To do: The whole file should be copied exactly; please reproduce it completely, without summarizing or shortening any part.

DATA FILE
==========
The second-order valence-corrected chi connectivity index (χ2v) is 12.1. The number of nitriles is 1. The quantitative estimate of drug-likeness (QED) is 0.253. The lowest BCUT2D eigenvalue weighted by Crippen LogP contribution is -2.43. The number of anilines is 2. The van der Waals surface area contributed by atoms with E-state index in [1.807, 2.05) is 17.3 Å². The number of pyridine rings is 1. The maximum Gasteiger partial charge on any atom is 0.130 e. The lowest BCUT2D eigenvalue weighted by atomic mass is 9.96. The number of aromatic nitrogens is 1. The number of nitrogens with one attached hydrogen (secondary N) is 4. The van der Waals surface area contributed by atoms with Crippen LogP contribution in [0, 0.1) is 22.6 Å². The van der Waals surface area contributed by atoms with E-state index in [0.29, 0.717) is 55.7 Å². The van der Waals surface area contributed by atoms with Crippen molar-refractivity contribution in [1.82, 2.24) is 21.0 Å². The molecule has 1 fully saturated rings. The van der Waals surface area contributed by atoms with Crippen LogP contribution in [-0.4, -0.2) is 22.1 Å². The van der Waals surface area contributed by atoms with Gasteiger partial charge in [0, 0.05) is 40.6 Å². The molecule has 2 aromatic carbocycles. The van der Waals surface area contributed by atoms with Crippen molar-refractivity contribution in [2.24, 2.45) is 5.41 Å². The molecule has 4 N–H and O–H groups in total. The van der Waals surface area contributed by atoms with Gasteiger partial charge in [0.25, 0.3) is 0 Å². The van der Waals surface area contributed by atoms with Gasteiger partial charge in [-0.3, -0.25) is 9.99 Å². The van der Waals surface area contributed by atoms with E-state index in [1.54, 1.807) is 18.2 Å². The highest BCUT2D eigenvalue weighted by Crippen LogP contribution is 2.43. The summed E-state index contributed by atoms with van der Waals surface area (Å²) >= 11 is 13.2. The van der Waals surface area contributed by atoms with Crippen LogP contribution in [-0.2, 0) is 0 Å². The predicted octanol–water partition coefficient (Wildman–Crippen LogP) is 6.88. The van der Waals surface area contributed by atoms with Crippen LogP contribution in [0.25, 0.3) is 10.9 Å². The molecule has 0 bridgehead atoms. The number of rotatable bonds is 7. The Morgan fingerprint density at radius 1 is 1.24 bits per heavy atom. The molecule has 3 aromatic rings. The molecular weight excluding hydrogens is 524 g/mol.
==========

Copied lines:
The second-order valence-corrected chi connectivity index (χ2v) is 12.1. The number of nitriles is 1. The quantitative estimate of drug-likeness (QED) is 0.253. The lowest BCUT2D eigenvalue weighted by Crippen LogP contribution is -2.43. The number of anilines is 2. The van der Waals surface area contributed by atoms with E-state index in [1.807, 2.05) is 17.3 Å². The number of pyridine rings is 1. The maximum Gasteiger partial charge on any atom is 0.130 e. The lowest BCUT2D eigenvalue weighted by atomic mass is 9.96. The number of aromatic nitrogens is 1. The number of nitrogens with one attached hydrogen (secondary N) is 4. The van der Waals surface area contributed by atoms with Crippen LogP contribution in [0, 0.1) is 22.6 Å². The van der Waals surface area contributed by atoms with E-state index in [0.29, 0.717) is 55.7 Å². The van der Waals surface area contributed by atoms with Crippen molar-refractivity contribution in [1.82, 2.24) is 21.0 Å². The molecule has 1 fully saturated rings. The van der Waals surface area contributed by atoms with Crippen LogP contribution in [-0.4, -0.2) is 22.1 Å². The van der Waals surface area contributed by atoms with Gasteiger partial charge in [0, 0.05) is 40.6 Å². The molecule has 2 aromatic carbocycles. The van der Waals surface area contributed by atoms with Crippen molar-refractivity contribution in [2.24, 2.45) is 5.41 Å². The molecule has 4 N–H and O–H groups in total. The van der Waals surface area contributed by atoms with Gasteiger partial charge in [0.25, 0.3) is 0 Å². The van der Waals surface area contributed by atoms with Gasteiger partial charge in [-0.3, -0.25) is 9.99 Å². The van der Waals surface area contributed by atoms with E-state index in [1.54, 1.807) is 18.2 Å². The highest BCUT2D eigenvalue weighted by Crippen LogP contribution is 2.43. The summed E-state index contributed by atoms with van der Waals surface area (Å²) >= 11 is 13.2. The van der Waals surface area contributed by atoms with Crippen LogP contribution in [-0.2, 0) is 0 Å². The predicted octanol–water partition coefficient (Wildman–Crippen LogP) is 6.88. The van der Waals surface area contributed by atoms with Crippen LogP contribution in [0.25, 0.3) is 10.9 Å². The molecule has 0 bridgehead atoms. The number of rotatable bonds is 7. The Morgan fingerprint density at radius 1 is 1.24 bits per heavy atom. The molecule has 3 aromatic rings. The molecular weight excluding hydrogens is 524 g/mol.